When I was a kid, I loved to swim, but to swim in the deep end I had to pass a swim test which included me to jump off the high dive, swim to the far end and back, and then tread water for 3 minutes or something like that. I was a good swimmer, but I was so deathly afraid of jumping off the high dive. Nothing my parents did or said helped. It ultimately came down to facing my fear to get what I wanted. I remember I would say to myself, today I am going to jump off the high dive and I would prance myself over to the board, climb up the ladder and walk out on the board only to chicken out and walk back the other way and climb down really bummed that I couldn’t do it. I don’t remember how many times I did this, but it was a lot! I remember seeing my sister and my friends in the deep end and I desperately wanted to be there too. So one day at the pool, I worked up the courage to go over to the diving board, again I walked out, but this time I didn’t chicken out. As nervous and scared as I was, I took a deep breath, and then took another to hold my breath in as I jumped into the water. As I floated back to the top of the water, I was so proud of myself (plus I didn’t plunge to my death!) I felt so free and after that I took the test and passed! I was so happy to swim in the deep end with my friends and family. My parents couldn’t get me to stop after that, I went back to the board day after day and used the high dive to jump in the water.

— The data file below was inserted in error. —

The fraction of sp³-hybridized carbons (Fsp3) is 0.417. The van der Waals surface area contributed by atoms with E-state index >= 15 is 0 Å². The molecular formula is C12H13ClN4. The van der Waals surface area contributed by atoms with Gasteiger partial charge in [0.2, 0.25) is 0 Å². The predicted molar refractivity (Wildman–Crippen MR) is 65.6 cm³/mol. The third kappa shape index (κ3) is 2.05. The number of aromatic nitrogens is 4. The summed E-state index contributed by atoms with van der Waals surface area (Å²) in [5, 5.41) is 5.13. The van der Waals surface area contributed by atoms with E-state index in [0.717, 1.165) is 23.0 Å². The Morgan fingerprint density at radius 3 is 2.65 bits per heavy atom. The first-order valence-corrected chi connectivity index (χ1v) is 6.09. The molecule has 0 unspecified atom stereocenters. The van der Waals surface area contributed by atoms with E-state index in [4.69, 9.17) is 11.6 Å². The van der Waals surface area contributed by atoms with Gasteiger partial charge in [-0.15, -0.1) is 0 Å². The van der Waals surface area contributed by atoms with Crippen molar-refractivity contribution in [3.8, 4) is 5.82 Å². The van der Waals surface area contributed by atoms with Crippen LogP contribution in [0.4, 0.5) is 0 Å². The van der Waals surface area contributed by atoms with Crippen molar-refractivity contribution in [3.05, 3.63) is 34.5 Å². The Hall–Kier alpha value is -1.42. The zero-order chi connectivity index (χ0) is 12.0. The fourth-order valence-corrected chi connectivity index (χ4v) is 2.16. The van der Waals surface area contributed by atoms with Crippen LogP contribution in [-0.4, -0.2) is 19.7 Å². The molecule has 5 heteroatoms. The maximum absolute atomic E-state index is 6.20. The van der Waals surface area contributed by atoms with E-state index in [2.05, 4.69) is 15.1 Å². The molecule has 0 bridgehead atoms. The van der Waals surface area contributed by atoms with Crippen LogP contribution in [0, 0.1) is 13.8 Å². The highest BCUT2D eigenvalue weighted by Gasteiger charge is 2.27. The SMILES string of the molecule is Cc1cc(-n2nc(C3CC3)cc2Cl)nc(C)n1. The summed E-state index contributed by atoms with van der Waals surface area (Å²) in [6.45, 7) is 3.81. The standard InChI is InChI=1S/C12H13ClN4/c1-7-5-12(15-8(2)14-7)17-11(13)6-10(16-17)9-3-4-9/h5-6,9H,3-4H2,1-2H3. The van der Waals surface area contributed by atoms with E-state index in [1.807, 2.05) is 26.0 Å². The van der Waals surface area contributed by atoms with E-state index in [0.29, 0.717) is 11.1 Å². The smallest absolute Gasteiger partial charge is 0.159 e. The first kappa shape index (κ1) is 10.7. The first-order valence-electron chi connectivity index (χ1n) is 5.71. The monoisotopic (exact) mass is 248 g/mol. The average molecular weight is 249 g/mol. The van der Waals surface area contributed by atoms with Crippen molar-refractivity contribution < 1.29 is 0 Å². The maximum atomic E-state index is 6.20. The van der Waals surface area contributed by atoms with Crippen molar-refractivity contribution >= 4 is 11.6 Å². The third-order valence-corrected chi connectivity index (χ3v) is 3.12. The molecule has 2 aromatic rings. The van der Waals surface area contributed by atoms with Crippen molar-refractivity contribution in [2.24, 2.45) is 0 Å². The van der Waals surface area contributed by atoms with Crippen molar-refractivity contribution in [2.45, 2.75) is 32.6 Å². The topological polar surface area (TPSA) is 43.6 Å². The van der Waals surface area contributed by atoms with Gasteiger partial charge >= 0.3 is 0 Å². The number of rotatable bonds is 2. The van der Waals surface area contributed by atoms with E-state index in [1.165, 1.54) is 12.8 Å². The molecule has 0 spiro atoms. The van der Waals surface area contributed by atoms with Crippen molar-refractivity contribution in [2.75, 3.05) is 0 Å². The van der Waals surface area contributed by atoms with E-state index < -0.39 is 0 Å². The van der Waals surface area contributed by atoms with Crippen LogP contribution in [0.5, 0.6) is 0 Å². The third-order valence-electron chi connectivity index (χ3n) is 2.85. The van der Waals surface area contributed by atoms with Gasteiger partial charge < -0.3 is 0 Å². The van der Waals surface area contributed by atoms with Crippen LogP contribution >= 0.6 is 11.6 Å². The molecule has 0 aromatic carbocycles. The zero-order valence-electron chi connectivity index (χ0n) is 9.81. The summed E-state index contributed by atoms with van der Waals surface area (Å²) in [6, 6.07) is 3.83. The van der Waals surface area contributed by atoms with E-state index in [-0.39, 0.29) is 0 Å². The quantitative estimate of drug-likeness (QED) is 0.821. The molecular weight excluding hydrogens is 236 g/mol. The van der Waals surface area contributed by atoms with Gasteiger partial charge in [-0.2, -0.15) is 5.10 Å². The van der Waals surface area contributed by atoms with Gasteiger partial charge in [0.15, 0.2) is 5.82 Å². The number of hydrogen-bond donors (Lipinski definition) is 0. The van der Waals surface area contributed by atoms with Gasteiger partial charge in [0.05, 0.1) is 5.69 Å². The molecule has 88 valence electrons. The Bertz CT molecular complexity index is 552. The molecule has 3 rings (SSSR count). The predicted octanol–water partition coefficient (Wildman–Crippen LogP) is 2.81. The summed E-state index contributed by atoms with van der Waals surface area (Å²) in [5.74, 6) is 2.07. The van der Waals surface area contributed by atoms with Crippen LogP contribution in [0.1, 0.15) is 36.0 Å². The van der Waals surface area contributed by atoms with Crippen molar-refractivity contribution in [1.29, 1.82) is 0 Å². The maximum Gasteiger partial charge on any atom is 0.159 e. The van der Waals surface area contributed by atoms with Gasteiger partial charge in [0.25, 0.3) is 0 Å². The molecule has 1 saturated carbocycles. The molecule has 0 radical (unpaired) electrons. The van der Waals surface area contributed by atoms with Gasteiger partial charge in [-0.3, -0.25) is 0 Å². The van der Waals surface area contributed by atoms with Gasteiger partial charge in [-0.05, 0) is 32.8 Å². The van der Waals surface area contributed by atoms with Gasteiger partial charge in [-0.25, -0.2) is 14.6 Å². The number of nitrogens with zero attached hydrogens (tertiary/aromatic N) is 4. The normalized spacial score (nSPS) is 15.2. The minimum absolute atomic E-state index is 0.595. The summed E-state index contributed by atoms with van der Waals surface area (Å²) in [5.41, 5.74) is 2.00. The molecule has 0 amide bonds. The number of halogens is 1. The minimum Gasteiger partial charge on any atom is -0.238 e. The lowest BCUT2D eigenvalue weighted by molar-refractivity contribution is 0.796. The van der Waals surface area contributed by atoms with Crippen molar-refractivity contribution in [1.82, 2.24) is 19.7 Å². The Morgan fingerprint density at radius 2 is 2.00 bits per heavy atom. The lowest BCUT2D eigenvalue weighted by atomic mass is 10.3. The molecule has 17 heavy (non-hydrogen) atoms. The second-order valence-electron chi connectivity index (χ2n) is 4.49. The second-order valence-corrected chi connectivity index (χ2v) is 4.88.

Jumping off the high dive can also be a metaphor for our lives. How many times have you jumped off the high dive in your life? Or were you super cautious like me? As we get older, I think our willingness to take risks goes down. Maybe part of it is, is that we feel like as we get older we have to be more responsible so we don’t take as many risks. I know, I feel like that. But what about taking a risk to have a baby and you’re over 35 (the age where it’s more risky to have a child major eye roll from me over here lol!) Or maybe you really want to adopt and you’re unsure. Those seem more reasonable. First, ask yourself, what is holding you back?
Because I have been a risk averse person almost my entire life, I can tell you that I know every excuse in the book about why I can’t do something. It’s sad, but it’s true. I have told myself I can’t do things because it’s not the right time. Um, when is the right time then? I have told myself I can’t do things because I’m too afraid of the result of my actions. I think to myself, what if someone doesn’t like it? Perhaps, I should be saying, what if people DO like it? Ok, one more example, because I am the Queen of excuses. I also tell myself that I can’t do things because it’s not what I “should” do. Really, I am letting society/family/friends dictate my actions?
I am really good at these stories, aren’t I? In answer to the question, what is holding me back? In truth, I am holding me back because I let fear and other factors take hold of my thoughts. Next time you find yourself thinking of an excuse as to why you can’t do something, turn it around to the opposite and see what comes up. It’s not the right time becomes It is the right time. What if someone doesn’t like it becomes what if someone does like it. I shouldn’t do it becomes I should do it. After you get to that opposite thought, write a list of reasons as to how that could be true and keep it with you as your motivation. Post in the comments your thoughts and turnarounds!